As I have been trying to learn more about Scala, there have been several paths that I’ve had to follow. One is getting acquainted with the state of Java development, since ultimately Scala exists within the Java ecosystem. Another is finding my way around the Scala libraries, tools, and idioms. But there is a third that seems to be somewhat deeper, and that is coming to grips with the functional nature of the language.
Being a hybrid object-oriented/functional language means that for people used to imperative development, you can start with the idioms you already know, and add in the things you don’t. In my case I’m really comfortable with OO programming, and I’ve gotten over the initial paradigm shift that C#/.Net 3.5 brought in with Lambdas, Closures, and Linq-style functional composition. With that I could quickly latch on to some of the basics in Scala, like using the
map method on a list to transform it, since it is effectively the same as
select in C#.
Thing began to get a little shakier once I started digging deeper into some of the functional aspects of the language. List Comprehensions in Scala took me rather off-guard until I realized that in .Net, list comprehensions are called “Linq queries”, though the syntax was still tripping me up. I also started digging in to Higher Kinded Types aka Type Constructor Polymorphism, and in looking for examples inevitably I was led to more functional constructs. Eventually I found myself looking at things like Functors, Monoids, and the dreaded Monad. The problem I ran into, though, was that for the most part, these concepts were described in the various blogs in terms of their equivalents from purely functional languages, and the most often cited purely functional language was Haskell.
Clearly the only way I was really going to understand these concepts was to learn Haskell….if nothing else I needed to at least be able to understand those crazy type signatures with all of their arrows pointing all over the place. Almost against my own will I’ve been forced to read a lot about Haskell, and to be honest I’m really glad that I did.
As strange as functional concepts are when coupled with the already familiar Object Oriented world, getting your head around a purely functional language is harder. You have to forget about things like “classes” for containing data, and encapsulation within objects, not to mention polymorphism via sub-classes (or interfaces). The concepts of encapsulation and polymorphism still exist in Haskell, they’re just different. More importantly there are elements of the language that are brilliantly simple and elegant (at least to me). The default style seems to be taking small pieces of functionality, and composing them to make something that is powerful (something of the holy grail in the OO space). The downside to this is that you can have very small segments of code which are extremely dense, and as a noob it’s difficult to understand why some things happen in the way they do. But things are getting easier with more exposure.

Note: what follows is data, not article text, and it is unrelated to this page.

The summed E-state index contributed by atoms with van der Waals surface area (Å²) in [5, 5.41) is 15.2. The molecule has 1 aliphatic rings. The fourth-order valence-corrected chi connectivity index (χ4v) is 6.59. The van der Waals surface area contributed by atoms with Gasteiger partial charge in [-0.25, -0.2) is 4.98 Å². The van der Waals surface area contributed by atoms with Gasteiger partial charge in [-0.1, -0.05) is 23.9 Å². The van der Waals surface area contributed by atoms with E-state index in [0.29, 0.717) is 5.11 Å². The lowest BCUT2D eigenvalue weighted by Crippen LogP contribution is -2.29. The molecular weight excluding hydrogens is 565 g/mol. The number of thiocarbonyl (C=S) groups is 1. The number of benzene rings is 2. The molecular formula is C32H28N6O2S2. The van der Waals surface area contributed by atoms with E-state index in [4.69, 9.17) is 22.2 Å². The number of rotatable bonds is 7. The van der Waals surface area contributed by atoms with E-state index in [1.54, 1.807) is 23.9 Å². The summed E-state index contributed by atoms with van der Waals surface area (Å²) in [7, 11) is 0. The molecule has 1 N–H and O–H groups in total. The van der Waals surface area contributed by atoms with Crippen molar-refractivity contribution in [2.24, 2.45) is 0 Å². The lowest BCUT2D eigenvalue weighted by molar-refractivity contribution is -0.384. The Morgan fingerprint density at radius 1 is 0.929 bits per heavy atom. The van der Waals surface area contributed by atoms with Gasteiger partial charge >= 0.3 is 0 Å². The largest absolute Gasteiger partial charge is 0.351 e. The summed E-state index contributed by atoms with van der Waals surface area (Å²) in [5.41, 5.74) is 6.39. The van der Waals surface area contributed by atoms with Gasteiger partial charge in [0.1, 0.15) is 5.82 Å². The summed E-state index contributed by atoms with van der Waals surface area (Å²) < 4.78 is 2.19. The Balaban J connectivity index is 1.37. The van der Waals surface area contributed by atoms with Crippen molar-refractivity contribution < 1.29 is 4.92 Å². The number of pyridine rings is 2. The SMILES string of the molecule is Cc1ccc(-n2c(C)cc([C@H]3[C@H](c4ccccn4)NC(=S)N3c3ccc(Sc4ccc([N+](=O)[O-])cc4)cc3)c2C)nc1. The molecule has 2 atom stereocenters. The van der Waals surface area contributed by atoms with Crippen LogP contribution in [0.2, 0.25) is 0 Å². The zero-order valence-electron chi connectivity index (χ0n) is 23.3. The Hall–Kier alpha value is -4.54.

At this point I’m wanting to really grok the language and the idioms used to build software in a purely functional way, and I’ve gone well beyond just learning enough to understand references in blog posts about Scala. As such I’ve set myself a goal of completing a project in Haskell that I’m keeping under my hat for the time being…mostly because I don’t know that I’ll ever actually finish it. One of the more interesting aspect of this for me is the fact that I really don’t know where to begin to build something in Haskell. Normally I would start thinking about objects and relationships, and that doesn’t apply here. It’s an interesting state to be in.
So now the question is “do I abandon Scala/C#/Wahtever?” Of course not. As impressive and powerful as Haskell is (and trust me, it is a lot of both), and in spite of the fact that there are native compilers for every platform known to man (more or less), and the libraries available are extensive, it doesn’t seem to have a huge footprint. It’s kind of a shame, since there are things like STM and compile-time parallelization (yes, that’s right), and seems like a good fit distributed computing in general. For now I’ll let it open the door to new and different ways of solving problems….and maybe eventually see if I can sneak something small into production.